A revision of local financial laws is opening the doors for a higher level of shareholder engagement, empowering the role of pension funds in South Korea, including the world’s third-largest National Pension Service.
In forthcoming shareholder meetings slated for March, the NPS is likely to hold sway over those listed on what is equivalent to a “focus list” by the California Public Employees’ Retirement System, out of more than 300 portfolio companies trading on the domestic stock market -- in which the NPS holds over 5 percent stake.
When it comes to changing a company’s articles of association to improve corporate governance and urging the amendments in dividend payouts and executive salaries, the institutional investors with at least 5 percent voting rights will no longer be required to disclose their actions within five trading days.
Also, such institutional investors will no longer be forced to file disclosures regarding a change in their stock holdings over 1 percentage point, within five trading days.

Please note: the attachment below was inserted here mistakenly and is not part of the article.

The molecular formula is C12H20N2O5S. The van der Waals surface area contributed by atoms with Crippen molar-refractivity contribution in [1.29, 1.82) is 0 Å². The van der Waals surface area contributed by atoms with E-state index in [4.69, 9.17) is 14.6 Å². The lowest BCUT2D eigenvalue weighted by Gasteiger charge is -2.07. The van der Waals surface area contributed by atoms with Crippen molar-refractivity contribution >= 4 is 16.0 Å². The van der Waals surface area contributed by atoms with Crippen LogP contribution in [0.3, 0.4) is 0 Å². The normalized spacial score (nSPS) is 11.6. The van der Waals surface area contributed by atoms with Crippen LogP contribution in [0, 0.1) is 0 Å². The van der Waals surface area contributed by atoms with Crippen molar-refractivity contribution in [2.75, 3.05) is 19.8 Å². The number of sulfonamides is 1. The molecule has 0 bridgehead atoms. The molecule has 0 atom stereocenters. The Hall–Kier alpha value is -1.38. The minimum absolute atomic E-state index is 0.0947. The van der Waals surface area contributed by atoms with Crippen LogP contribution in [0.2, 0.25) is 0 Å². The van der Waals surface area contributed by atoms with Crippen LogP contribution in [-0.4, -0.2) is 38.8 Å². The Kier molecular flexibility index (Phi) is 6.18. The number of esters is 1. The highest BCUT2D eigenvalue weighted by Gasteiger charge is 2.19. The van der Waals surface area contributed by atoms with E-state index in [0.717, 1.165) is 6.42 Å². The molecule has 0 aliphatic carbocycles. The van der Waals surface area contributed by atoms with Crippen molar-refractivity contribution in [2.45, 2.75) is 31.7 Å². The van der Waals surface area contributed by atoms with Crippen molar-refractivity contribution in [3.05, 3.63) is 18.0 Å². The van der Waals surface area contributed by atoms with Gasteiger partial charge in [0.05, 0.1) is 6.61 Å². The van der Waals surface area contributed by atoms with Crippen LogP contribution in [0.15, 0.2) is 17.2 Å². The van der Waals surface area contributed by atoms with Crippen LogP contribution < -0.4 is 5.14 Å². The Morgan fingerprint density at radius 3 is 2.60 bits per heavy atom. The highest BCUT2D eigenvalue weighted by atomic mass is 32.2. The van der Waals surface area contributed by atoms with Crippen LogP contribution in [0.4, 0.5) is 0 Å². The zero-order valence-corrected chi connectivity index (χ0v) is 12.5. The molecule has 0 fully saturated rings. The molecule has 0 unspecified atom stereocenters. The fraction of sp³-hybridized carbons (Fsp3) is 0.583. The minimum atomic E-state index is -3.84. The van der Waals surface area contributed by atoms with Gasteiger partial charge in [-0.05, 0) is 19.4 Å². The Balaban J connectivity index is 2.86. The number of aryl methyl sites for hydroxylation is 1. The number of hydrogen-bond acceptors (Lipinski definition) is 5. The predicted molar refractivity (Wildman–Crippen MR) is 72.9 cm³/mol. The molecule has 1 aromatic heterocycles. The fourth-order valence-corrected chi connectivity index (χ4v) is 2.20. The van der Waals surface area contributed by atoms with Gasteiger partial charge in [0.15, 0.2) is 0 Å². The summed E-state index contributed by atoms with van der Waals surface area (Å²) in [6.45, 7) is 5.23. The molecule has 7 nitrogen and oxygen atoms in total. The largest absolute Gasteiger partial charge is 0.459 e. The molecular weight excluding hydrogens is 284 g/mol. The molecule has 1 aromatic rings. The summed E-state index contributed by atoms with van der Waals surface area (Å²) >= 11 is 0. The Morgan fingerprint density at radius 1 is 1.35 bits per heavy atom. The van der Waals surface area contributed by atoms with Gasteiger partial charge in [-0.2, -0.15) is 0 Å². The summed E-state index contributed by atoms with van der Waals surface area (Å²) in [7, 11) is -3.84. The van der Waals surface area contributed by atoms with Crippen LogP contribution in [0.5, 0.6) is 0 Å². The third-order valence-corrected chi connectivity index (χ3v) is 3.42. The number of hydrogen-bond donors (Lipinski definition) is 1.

Instead, such actions can be disclosed the following month, as they are viewed as “not intended to affect business.”
The NPS will also be given leeway when disclosing that it demanded a nomination or dismissal of a company executive, in that its regulatory filing within five trading days can come in an abridged form.
This adds to its capability to file a lawsuit representing other shareholders.
Companies subject to the NPS’ shareholder engagement include Hyosung, Daelim and Samsung Heavy Industries.
The revisions of laws -- the Commercial Act, enforcement decree of the National Pension Act and enforcement decree of the Capital Markets Act -- was approved by the Cabinet on Tuesday and is expected to go into effect starting Feb. 1.
The business circle has expressed deep concerns, saying the revisions will “undermine the independence of corporates.”
By Son Ji-hyoung (firstname.lastname@example.org